Technology has changed how our automobiles operate, but it's also changed how we design and build them. Innovations like 3D-printing have exploded within the automotive industry as automakers, suppliers, and aftermarket tuners master the technology's full capability. Porsche is pushing the technology ahead with its new process to produce pistons for the 911 GT2 RS.
It's the first time the GT2 RS uses 3D-printed pistons with several innovations the conventional manufacturing process wouldn't have allowed. Porsche was able to reduce the weight of each piston by 10 percent while also integrating a closed cooling duct for improved efficiency, which wasn't possible on the standard pistons. The new pistons also feature a design optimised for the loads it experiences in the cylinder.
The new, lighter pistons allow for increased engine speed and lower temperature loads, leading to a 30-bhp (22-kilowatt) increase. That takes the car's already potent 3.8-litre flat-six from an eye-watering 690 bhp (514 kW) to 720 bhp (536 kW). Porsche makes no mention of an increase in the car's 553 pound-feet (749 Newton-metres) of torque. The car is already quick, too, running from zero to 60 miles per hour (96 kilometres per hour) in 2.6 seconds.
Gallery: Porsche 911 GT2 RS 3D-printed pistons
Porsche manufactures the GT2 RS's pistons using the laser metal fusion process that heats and melts high-purity metal powder surfaces into shape, partnering with Mahle and Trumpf on the endeavour. This isn't the only part Porsche uses 3D-printing to produce. Back in May, parts of Porsche's 911 and 718's bucket seats were partially produced using 3D-printing. Porsche Classic also uses the technique to create parts no longer in production, like the release lever for the clutch of the Porsche 959.
3D-printing is slowly showing its relevance to the automotive industry. Other automakers are using the technology long before a car hits the production line, rapidly producing and prototyping new parts during the design and engineering process. This helps reduce development time. Expect to see the technology's continued utilisation.
Innovative pistons from a 3D printer for increased power and efficiency
Stuttgart. 3D printing technology is already used at Porsche in prototype construction, manufacturing spare parts for classic sports cars as well as in other areas. In cooperation with its partners Mahle and Trumpf, the sports car manufacturer is now establishing a new milestone in the use of additive manufacturing processes for highly-stressed drive components – for the first time, the pistons for the high-performance engine of the 911 flagship model, the GT2 RS, are now also being produced with a 3D printer.
3D printing allows the pistons to be manufactured with a structure that is optimised for the loads acting on the pistons. As a result, the pistons from the advance development project weigh ten percent less than the forged series production pistons. They also have an integrated and closed cooling duct in the piston crown that could not have been produced by conventional methods. “Thanks to the new, lighter pistons, we can increase the engine speed, lower the temperature load on the pistons and optimise combustion,” explains Frank Ickinger from the advance drive development department at Porsche. “This makes it possible to get up to 30 PS more power from the 700 PS biturbo engine, while at the same time improving efficiency.”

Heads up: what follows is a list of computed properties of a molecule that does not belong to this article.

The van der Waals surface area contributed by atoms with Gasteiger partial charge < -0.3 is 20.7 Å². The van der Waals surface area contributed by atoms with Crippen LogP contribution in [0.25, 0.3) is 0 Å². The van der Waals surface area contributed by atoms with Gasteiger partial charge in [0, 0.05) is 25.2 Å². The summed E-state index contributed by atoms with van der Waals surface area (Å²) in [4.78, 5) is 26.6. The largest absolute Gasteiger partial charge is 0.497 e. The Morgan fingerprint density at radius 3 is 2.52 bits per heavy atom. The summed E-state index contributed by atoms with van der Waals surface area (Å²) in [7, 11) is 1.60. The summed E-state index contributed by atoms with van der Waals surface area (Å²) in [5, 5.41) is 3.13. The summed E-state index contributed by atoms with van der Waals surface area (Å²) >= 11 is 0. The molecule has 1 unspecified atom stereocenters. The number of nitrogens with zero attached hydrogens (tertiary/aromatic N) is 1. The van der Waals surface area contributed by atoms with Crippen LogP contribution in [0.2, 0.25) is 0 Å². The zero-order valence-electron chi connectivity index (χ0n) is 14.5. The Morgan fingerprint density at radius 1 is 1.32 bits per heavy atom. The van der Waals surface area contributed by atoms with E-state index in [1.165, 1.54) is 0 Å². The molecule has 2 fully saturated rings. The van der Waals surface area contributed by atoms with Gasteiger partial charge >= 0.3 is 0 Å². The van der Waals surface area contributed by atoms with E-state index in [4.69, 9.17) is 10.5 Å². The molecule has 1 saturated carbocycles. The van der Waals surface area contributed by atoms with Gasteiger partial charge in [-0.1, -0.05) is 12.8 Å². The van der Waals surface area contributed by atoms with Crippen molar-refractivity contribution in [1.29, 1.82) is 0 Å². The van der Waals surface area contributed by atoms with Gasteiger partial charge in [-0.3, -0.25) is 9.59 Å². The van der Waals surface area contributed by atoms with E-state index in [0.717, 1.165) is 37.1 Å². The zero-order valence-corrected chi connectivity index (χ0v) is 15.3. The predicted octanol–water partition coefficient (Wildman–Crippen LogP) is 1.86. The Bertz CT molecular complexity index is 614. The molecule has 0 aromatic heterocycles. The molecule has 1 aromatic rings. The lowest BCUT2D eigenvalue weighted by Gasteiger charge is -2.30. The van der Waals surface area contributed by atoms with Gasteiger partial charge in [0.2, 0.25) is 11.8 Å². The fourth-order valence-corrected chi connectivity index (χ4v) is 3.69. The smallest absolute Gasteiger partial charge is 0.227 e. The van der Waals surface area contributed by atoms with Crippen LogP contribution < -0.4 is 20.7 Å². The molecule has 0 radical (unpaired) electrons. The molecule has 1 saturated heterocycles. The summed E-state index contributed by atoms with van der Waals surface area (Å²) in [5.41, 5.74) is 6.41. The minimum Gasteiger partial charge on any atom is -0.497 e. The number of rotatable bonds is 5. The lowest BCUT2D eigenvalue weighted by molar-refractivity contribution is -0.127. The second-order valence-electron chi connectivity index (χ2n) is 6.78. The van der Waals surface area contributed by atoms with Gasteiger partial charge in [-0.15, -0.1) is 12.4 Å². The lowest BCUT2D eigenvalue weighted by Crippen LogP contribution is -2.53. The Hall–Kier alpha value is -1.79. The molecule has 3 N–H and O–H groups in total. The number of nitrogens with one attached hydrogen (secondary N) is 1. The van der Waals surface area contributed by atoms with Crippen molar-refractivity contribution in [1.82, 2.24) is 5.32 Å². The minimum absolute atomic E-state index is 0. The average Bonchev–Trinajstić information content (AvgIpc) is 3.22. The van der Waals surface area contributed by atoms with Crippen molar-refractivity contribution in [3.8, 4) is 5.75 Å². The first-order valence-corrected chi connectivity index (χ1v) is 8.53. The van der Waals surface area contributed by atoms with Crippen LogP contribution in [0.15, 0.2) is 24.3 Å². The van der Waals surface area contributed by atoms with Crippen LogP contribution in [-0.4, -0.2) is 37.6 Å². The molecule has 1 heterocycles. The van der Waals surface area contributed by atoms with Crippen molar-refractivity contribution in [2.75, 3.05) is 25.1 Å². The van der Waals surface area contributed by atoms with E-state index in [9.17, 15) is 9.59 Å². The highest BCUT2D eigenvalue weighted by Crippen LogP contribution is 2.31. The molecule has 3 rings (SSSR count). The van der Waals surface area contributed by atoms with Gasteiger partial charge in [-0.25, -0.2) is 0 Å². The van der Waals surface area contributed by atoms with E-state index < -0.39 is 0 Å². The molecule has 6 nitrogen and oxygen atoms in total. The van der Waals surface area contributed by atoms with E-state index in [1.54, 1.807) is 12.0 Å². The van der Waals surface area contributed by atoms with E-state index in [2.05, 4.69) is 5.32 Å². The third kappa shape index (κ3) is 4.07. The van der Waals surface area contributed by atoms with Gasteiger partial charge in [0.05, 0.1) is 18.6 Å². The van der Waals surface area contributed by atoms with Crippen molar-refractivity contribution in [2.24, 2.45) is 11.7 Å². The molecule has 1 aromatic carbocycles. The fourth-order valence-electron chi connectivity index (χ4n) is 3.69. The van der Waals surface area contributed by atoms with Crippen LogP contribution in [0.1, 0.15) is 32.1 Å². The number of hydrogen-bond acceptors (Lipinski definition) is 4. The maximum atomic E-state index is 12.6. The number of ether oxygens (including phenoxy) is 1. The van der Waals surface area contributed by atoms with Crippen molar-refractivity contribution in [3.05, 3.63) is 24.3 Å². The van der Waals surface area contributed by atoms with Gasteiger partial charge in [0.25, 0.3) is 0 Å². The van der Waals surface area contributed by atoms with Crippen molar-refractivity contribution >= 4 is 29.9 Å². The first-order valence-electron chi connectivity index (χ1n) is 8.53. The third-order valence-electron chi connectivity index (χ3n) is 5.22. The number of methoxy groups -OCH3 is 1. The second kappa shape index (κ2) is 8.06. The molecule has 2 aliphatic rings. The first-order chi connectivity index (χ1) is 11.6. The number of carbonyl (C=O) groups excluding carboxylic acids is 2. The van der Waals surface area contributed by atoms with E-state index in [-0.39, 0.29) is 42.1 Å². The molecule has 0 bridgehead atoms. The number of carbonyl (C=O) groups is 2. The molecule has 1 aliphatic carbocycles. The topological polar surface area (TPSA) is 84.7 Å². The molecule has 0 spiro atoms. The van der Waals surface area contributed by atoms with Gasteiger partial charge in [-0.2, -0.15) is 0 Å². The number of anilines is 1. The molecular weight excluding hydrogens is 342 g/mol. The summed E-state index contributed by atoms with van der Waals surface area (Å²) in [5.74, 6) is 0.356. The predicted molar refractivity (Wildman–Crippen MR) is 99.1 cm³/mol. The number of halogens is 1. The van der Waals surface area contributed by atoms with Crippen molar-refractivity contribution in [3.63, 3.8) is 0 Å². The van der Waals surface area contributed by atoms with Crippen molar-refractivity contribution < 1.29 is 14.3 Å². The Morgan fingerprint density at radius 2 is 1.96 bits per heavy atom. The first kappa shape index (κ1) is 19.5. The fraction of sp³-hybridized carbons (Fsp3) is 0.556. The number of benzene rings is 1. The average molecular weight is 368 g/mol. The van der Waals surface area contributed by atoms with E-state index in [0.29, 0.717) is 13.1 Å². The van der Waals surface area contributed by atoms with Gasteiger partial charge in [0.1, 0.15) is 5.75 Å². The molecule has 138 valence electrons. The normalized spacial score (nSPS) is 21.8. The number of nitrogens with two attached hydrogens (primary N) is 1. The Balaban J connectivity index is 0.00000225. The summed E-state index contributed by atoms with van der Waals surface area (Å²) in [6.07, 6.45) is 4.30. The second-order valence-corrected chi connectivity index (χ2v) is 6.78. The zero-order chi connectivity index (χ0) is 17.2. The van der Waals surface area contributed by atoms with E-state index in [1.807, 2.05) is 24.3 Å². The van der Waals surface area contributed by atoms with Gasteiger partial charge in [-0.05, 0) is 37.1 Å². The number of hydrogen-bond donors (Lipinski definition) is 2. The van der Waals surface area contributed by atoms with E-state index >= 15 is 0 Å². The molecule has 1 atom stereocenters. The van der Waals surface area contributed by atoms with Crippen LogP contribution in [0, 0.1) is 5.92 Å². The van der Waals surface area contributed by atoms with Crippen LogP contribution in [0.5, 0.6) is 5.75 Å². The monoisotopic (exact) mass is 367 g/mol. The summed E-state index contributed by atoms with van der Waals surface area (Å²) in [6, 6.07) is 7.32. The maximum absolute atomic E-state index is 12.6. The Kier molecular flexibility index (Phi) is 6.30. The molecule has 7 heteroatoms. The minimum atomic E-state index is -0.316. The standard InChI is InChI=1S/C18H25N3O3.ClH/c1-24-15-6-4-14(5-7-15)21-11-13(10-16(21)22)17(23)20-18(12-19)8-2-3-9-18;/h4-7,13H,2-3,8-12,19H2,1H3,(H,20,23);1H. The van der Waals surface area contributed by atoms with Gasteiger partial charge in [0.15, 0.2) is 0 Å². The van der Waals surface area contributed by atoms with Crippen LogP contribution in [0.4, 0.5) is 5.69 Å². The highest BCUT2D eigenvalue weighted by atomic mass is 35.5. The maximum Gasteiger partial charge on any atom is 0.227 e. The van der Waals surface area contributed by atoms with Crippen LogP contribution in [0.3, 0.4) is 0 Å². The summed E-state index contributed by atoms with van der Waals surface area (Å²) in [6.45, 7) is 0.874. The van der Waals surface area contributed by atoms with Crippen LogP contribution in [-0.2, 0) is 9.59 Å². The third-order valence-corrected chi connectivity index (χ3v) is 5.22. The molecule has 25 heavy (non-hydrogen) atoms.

Building up parts layer by layer permits realisation of new and improved designs
There are a number of different technologies for 3D printing. All are based on the principle that the components are built up layer by layer without the need to previously manufacture a special tool or mould. Practically any geometric shape can therefore be realised. The printer can be fed with the design data directly from the computer. Additive manufacturing processes are thus ideal for producing structures that have been designed and optimised by means of artificial intelligence (AI). The pistons of the 911 GT2 RS were manufactured from high-purity metal powder using the laser metal fusion process (LMF). Here, a laser beam heats and melts the powder surface corresponding to the part contour. Porsche initiated the joint project together with cooperation partners Mahle and Trumpf. The quality and performance capability of the components were validated using measurement technology from project partner Zeiss.
Wide application field and new potential uses for 3D printing at Porsche
Porsche already uses additive manufacturing processes in several areas. For example, a 3D-printed bodyform full bucket seat has been available since May for the model series 911 and 718. Here, the central section of the seat, in other words the cushion and backrest surfaces, is partly produced by a 3D printer. Customers will be able to choose between three firmness levels (hard, medium, soft) for the comfort layer in future. Porsche Classic also uses additive processes to reproduce plastic, steel and alloy spare parts that were previously no longer available. A release lever for the clutch of the Porsche 959, for example, today comes from a 3D printer. Around 20 reproduced parts for Porsche classic models are currently manufactured using additive processes. This manufacturing technology is also technically and economically interesting for Porsche for special and small series as well as motorsports. 3D printing therefore offers significant potential for Porsche with regard to product and process innovations, which will in turn allow customers to benefit from fascinating and individual products.